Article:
Kim Wall is not a character from Nordic Noir fiction, but a real woman murdered doing her job, writes Dominic Hinde
When the disappearance of Swedish journalist Kim Wall in the submarine of Danish inventor Peter Madsen was reported on Radio 4’s Today programme it was described as being like ‘real-life Nordic Noir’ as the item was trailed by John Humphrys.
The New York Times, too, drew parallels with the Scandinavian crime genre, even going so far as to contact the screenwriter behind The Bridge - one of the most popular ‘Scandi-dramas’ - for comment.
“I’m not at all comfortable with commenting or reflecting over real crimes in this way,” Hans Rosenfeldt wrote in an email to the newspaper.
The incident, in which the freelance journalist disappeared after boarding Madsen’s experimental submarine and was subsequently found dismembered at sea, is much more than an ‘up next’ news item to pique interest in the morning headlines.
Take away the fantastical trappings and the story is one of a woman working alone who trusted someone else with their safety and died as a result.
Madsen himself was already known in Denmark as an eccentric figure, earning the nickname ‘Rocket Madsen’ for his work on rocket motors and his space-faring ambitions.
To begin with there was speculation that Wall had been the victim of an accident on the experimental vessel and that its inventor had panicked, or that she had somehow fallen overboard.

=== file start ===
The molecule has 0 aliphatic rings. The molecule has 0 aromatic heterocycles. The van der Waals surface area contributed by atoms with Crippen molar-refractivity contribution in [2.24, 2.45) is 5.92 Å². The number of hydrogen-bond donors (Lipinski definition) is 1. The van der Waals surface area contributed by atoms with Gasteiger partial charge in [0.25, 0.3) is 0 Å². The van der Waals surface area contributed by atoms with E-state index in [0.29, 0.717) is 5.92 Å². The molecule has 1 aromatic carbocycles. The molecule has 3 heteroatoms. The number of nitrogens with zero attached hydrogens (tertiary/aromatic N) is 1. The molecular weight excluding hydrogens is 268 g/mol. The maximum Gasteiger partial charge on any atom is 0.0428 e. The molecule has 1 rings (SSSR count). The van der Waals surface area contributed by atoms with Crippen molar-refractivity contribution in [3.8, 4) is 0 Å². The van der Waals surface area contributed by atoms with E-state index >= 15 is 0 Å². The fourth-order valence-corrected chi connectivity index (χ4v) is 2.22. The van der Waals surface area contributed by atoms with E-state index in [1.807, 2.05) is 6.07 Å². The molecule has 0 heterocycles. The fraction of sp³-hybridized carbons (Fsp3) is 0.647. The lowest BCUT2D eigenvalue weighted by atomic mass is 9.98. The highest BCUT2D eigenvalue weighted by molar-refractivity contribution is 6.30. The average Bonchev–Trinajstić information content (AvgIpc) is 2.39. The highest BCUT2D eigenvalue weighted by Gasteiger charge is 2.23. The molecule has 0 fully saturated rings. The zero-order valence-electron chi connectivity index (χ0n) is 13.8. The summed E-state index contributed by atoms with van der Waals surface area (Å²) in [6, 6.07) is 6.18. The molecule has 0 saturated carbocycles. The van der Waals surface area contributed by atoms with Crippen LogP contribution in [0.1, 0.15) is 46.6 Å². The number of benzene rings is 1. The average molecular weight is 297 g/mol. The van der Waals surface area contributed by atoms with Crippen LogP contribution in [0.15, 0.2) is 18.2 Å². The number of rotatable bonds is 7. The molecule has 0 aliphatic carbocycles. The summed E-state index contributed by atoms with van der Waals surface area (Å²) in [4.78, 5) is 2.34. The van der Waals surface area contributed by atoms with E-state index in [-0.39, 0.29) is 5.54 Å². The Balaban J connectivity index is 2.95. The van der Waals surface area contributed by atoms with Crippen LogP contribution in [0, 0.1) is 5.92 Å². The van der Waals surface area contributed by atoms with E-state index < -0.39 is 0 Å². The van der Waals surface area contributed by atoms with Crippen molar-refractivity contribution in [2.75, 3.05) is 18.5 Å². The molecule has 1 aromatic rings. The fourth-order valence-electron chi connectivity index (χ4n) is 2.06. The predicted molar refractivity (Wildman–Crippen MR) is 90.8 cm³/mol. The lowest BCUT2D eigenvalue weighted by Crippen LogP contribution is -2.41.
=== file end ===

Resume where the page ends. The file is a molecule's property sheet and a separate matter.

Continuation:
On Wednesday morning however, Danish police confirmed that body parts found in the water off Copenhagen matched Wall’s DNA.
Jens Møller, head of the murder investigation, also revealed that Wall’s blood had been found in the submarine after it was recovered during an apparently intentional attempt to sink it.
Despite the new evidence, Madsen still maintains that Wall’s death was an accident and has offered no clues as to how her body came to be mutilated and dumped at sea.
Freelance journalism, often undertaken with only the tacit approval of editors and without the support networks of major news organisations means going places and doing things that place you in sometimes tricky situations.
For female journalists the risk is even greater due to the potential for sexual assault and other types of gender based violence above and beyond the general exposure to risk faced by journalists working alone.
Journalism is also a job like any other, and the pressure to produce stories that will be a success drives journalists to push themselves out of the safety and comfort zones they might stay in when each commission means a pay check.
The details of the case may have been surreal, but Wall is only the latest in a series of female journalists to have died for their work.
Nobody knows, and we may never know, exactly how Wall died.
Madsen has denied a charge of negligent manslaughter, but questions remain over what really happened on the submarine.
Theories in the Scandinavian press range from premeditated murder to anger at rejection of sexual advances or a desperate wish to keep his reputation intact, as well as Madsen’s original defence that she had been the victim of an accident.
The circumstances are so hard to ascertain that without a confession from Madsen himself it could be impossible for the prosecutor to prove exactly what occurred out in the Öresund straight due to lack of evidence.
Whatever the events leading up to Kim Wall’s death, her original story on Madsen the maverick inventor and his creation will now never appear.
Rather than dismiss it as a bizarre piece of Nordic true crime (that will in all likelihood be dramatised or turned into a narrative documentary in time by commissioning editors), Wall was a real journalist going out of her way to tell an interesting story she did not need to tell.
• Dominic Hinde is a European and environmental journalist, and the author of the book ‘A Utopia like Any Other: Inside the Swedish Model’